Editor’s note: This market commentary is provided by the Dairy Division at FCStone/Downes-O'Neill in Chicago, Ill.

On Friday, we traded only 272 Class III futures and only 40 cheese futures and Class III options barely cracked 100 themselves. We have to go all the way back to 12/29/06 ― yes 2006 ― to find a day in which fewer Class III futures traded (248). Nearly 88 percent of the Class III trades, 240 total, took place in the June through August contracts in which in month posted slight gains. 

According to the USDA Milk Production report on Friday, total U.S. milk production for April rose by 3.23 percent while the 23-state milk production rose by 3.28 percent. Although the results came in slightly below our expectations of a 4 percent gain in both areas, the results still represent excellent milking conditions throughout most of the U.S. 

Both the U.S. and 23 state milk-per-cow number came in at an increase of 40 pounds per cow. 

Milk production per cow sits at a historically high level, though with summer swiftly approaching, these levels should be destined for decline as higher temperatures will become detrimental factor. 

​​​​Divergent trading day for the grain markets as the surge in wheat prices helped to pull the corn higher, while the soybean complex sold off strongly. The July wheat contract jumped 37 ½ cents higher to $6.95 ¼ on both fundamental and technical support. The corn contracts rose in sympathy as the July corn contract pushed 10 ½ cents higher to $6.35 ½ while the December (new crop) contract rose 8 ¾ to $5.37.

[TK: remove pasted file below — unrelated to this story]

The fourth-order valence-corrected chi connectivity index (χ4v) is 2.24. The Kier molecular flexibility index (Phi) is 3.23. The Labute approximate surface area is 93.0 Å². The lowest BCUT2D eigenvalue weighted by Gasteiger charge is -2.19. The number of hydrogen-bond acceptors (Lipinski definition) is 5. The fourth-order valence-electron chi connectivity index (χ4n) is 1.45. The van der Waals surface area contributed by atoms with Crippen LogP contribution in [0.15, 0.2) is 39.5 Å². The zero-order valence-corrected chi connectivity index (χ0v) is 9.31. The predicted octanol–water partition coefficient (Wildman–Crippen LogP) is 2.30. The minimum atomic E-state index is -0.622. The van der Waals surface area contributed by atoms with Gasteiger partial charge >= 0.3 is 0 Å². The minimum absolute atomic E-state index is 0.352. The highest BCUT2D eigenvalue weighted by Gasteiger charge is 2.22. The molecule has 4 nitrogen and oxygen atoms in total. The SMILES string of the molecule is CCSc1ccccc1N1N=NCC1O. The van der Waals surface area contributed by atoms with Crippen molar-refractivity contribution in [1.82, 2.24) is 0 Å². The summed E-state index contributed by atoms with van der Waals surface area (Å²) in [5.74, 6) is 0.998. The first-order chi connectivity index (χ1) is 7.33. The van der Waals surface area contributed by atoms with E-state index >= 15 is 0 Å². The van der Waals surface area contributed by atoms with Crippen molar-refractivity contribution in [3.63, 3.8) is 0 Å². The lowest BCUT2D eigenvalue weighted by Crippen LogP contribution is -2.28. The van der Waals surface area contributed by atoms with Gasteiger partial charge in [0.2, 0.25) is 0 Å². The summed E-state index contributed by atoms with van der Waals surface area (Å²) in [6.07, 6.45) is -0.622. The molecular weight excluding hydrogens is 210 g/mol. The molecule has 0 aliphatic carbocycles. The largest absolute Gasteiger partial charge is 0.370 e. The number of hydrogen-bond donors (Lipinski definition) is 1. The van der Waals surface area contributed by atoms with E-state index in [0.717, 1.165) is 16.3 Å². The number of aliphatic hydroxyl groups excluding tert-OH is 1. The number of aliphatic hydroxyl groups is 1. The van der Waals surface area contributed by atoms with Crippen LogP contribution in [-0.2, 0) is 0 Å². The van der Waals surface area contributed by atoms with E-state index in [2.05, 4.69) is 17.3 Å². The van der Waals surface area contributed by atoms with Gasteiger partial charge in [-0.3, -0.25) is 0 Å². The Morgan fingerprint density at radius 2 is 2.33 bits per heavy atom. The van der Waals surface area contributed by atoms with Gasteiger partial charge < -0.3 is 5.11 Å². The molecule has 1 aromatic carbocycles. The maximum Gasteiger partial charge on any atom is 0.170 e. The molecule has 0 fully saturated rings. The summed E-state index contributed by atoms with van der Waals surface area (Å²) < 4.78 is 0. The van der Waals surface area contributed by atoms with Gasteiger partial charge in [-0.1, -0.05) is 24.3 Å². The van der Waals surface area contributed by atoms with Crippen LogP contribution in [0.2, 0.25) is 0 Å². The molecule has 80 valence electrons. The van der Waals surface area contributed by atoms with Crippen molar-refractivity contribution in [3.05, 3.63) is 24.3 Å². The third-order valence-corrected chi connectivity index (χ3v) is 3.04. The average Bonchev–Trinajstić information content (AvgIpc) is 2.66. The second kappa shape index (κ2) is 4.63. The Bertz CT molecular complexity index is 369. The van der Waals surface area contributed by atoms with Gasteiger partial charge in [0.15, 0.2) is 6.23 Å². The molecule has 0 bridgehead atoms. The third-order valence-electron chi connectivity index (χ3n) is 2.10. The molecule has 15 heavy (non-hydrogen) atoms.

The historically rapid planting rate of the corn crop should lead to price weakness in the near term, given a lack of weather concerns in the coming weeks. The July soybean contract dropped 33 cents to close out at $14.05. The less-than-anticipated export results last week for the bean market continue to weigh on prices, as a test of the sub-$14.00 level should materialize Monday. 

Grab on tight we are in a weather market. The crop is in, but in many areas not faring well with temps above average for the second consecutive month in most Midwestern states. We believe the crop will wind up large An EU meltdown could push all things lower, but right now China is perceived as a buyer at a time that weather is a concern.

We look for corn to open 2 to 5 cents higher and soybeans to open 8 to 13 higher.

Daily CME spot market prices:

Block cheese: $1.50 (unchanged)

Barrel cheese $1.46 (unchanged)

Butter: $1.355 (unchanged)  

Grade A NFDM: $1.125 (unchanged)

These data and comments are provided for information purposes only and are not intended to be used for specific trading strategies. Commodity trading is risky and FCStone Group, Inc., International Assets Holding Corporation, and their affiliates assume no liability for the use of any information contained herein. Although all information is believed to be reliable, we cannot guarantee its accuracy and completeness. Past financial results are not necessarily indicative of future performance. Any examples given are strictly hypothetical and no representation is being made that any person will or is likely to achieve profits or losses similar to those examples. References to and discussions of exchange traded products are made solely on behalf of FCStone, LLC. References to and discussions of OTC products are made solely on behalf of INTL Hanley, LLC, and OTC products are only available to eligible counterparties.